The water was soon boiling and I was given first option for coffee, helping myself to the recipe I wanted. They followed and we were soon all seated around a single table enjoying a communal coffee. I could see this was a real treat that they valued, and in chipping in with my ingredients and effort, I could see I was moving their minds about ‘tourists’! I was a bit surprised when the lady who I was offered sex with, the previous night, without her knowledge, got up and left, returning in a few minutes with a single baguette. There was no offering around, it was hers, and she had bought it with her money. I knew this wasn’t a selfish deed, but rather about affordability. I asked the others if they would want a baguette, and they said they had no money, so as a deal I said I’d pay if one of them would go and buy it? Soon I was a real happy boy with coffee, a fresh baguette, a happy group of ‘friends’, and the 2IC looking like he had taken 100% responsibility for finding me a truck to Brazzaville. In showing his increased focus, he moved his chair outside, next the road, so he could waive down trucks. Packed and ready, I did similar. It was now just 07h15. He waived down two trucks, but they declined, and then he came to me, looking a bit disillusioned, saying he was sorry but he now had to go to his real job! A truck with Chinese ‘graffiti’ all over it, pulled up, full of overall clad workers, and he shook my hand and said Bon voyage. He was part of the Chinese road builders during the day! Hmm, they told me Mr Felix wouldn’t come to the hotel till the afternoon, so I realised I would have to do this alone…. No problem, just the level of challenge had moved up a notch, but after my 2012, Siberian truck, challenge, I felt this was insignificant, just an irritation.


As is so often the case in Africa, someone sees your struggle, offers to help, with the latent expectation of a ‘tip’ for the service. I told the guy my story and need, and the first truck that came along, he hailed down, and after a brief conversation with the driver, I was beckoned into the cab, there was one other ‘passenger’, so I was quite surprised the driver had agreed to a third person in the cab. Anyway, I greeted them both, made sure the driver knew I wanted to go to Brazzaville, and he warmly beckoned me to climb up into the cab. No money was spoken about, but we both knew there would be a win-win at the end.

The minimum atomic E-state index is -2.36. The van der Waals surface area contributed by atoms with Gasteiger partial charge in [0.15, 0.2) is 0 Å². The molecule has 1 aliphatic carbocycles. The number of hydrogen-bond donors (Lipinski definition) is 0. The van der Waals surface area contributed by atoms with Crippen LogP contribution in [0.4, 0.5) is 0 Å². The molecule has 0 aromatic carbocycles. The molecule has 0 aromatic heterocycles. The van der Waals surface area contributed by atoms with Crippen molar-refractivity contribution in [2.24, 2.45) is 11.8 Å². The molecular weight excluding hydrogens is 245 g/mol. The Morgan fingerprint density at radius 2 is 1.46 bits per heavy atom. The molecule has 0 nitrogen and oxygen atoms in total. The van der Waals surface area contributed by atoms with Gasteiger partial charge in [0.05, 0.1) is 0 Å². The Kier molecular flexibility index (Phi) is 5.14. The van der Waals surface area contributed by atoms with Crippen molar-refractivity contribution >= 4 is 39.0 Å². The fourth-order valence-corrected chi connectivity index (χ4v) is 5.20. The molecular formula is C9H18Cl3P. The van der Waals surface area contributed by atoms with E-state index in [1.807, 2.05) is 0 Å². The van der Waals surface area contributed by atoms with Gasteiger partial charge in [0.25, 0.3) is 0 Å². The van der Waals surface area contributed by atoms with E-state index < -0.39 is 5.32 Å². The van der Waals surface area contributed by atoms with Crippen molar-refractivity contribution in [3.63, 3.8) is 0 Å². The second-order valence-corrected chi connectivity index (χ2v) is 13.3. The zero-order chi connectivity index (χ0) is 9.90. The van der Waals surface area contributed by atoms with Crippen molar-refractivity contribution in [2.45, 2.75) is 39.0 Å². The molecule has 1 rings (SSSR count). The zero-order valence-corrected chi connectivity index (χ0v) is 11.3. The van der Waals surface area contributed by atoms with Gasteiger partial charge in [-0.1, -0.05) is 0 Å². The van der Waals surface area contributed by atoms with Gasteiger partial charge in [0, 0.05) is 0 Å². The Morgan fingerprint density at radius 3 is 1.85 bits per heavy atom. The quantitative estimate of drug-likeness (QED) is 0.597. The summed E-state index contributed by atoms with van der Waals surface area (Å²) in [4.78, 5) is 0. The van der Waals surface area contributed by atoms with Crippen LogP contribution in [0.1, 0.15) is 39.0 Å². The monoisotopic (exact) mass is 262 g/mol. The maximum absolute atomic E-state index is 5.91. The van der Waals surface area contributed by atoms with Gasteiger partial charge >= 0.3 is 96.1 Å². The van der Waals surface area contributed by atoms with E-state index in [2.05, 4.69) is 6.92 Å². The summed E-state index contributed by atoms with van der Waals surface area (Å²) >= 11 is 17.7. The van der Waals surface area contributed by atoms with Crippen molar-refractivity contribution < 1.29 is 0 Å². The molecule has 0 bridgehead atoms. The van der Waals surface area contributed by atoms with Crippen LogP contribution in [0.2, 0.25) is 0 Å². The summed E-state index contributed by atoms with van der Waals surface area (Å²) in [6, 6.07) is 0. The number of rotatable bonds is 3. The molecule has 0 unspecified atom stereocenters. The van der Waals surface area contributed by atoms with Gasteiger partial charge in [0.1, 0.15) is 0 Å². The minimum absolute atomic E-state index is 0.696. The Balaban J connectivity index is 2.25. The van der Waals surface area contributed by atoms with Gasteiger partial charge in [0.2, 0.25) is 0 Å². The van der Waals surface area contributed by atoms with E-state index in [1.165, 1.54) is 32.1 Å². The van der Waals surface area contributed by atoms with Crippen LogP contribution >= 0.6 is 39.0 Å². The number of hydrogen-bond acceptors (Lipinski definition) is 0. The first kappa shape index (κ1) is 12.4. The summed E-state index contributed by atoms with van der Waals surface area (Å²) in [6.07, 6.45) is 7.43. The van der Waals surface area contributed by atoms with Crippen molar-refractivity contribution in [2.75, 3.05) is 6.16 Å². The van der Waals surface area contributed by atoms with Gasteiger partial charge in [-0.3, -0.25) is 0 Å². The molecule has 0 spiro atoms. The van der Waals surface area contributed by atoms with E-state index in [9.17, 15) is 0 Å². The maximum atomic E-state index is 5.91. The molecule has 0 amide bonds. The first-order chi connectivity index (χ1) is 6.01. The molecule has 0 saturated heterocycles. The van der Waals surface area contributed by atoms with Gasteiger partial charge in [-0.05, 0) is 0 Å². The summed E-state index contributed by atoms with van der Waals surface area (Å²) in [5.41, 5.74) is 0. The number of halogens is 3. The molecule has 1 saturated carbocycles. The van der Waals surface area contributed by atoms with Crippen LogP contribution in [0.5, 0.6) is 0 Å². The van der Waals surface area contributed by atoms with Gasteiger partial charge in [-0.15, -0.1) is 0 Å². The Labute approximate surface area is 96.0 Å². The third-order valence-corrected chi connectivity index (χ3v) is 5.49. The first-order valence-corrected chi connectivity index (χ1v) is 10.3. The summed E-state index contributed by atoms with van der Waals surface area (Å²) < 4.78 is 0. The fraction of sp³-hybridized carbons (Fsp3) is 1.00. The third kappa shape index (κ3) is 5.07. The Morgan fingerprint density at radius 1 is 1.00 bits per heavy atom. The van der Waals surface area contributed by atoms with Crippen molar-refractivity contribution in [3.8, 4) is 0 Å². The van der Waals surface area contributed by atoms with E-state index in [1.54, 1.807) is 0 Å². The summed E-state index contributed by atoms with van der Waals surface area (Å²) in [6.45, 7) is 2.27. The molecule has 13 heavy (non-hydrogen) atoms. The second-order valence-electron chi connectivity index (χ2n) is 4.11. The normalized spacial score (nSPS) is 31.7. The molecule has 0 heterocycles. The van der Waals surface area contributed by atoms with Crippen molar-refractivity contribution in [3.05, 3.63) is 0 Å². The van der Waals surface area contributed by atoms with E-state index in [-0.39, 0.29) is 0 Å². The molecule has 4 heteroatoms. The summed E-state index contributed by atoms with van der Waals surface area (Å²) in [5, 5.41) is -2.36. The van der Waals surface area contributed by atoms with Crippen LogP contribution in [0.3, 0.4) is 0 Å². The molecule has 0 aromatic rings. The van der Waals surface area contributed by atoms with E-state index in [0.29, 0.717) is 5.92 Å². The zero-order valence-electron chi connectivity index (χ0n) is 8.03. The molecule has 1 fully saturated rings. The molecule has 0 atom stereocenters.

The deal was done, and I searched in my wallet, the smallest note I had being a $4 equivalent, and I slipped it to my, eagerly waiting, deal maker! He was ecstatic, his risk had been handsomely rewarded and his understanding of the European world of money and service took another step up, probably increasing his level of life expectation, and possible path to increased fulfilment or disillusionment, the choice will be his….? That wasn’t for me to worry about!


        Home for the next two days!

This was a large 70 000kg payload truck, with a cab that had two driven, rear axles, front steering wheels, and then a long high aspect trailer that had two axles at the rear. A Mercedes Actross, which I now know, is the most common truck used on this route. What I also now know, is that this is possibly the best testing ground in the world for truck manufacturers to really know the limits of their equipment….! Here is how I found this all out:


Well, it was all a bit cramped inside the cab, with two of us sharing the passenger seat, thankfully I had the window, and was just able to comfortably but one cheek on the seat, and thereby give my seat sharer what I deemed was a more than fair share of the, thankfully largish seat. My question of “Si bon?” was answered with a ‘strong’, “Si bon” so I felt he had a better than expected deal, and we had the basis for more negotiation as the trip went on, should my cheek, call for more!



It was now just after 8am and my plan was well into execution, probably ahead of where I thought I’d be at 6am this morning, so I felt quite relaxed. Neither of my two new friends could speak any English, so this would limit our conversation, and as such I prepared myself for a more or less solitary journey! How many hours ahead, I had no idea, and being the new kid on the block, I didn’t feel it right to start asking when he expected to get top Brazzaville!  Well before we even left Mindingou, we were caught in a jam. Some guy had got himself stuck in the mud, perpendicular to the traffic flow, and with all the trucks around, traffic couldn’t move either way. We stood stationary for 20 minutes, this will be an experience I thought!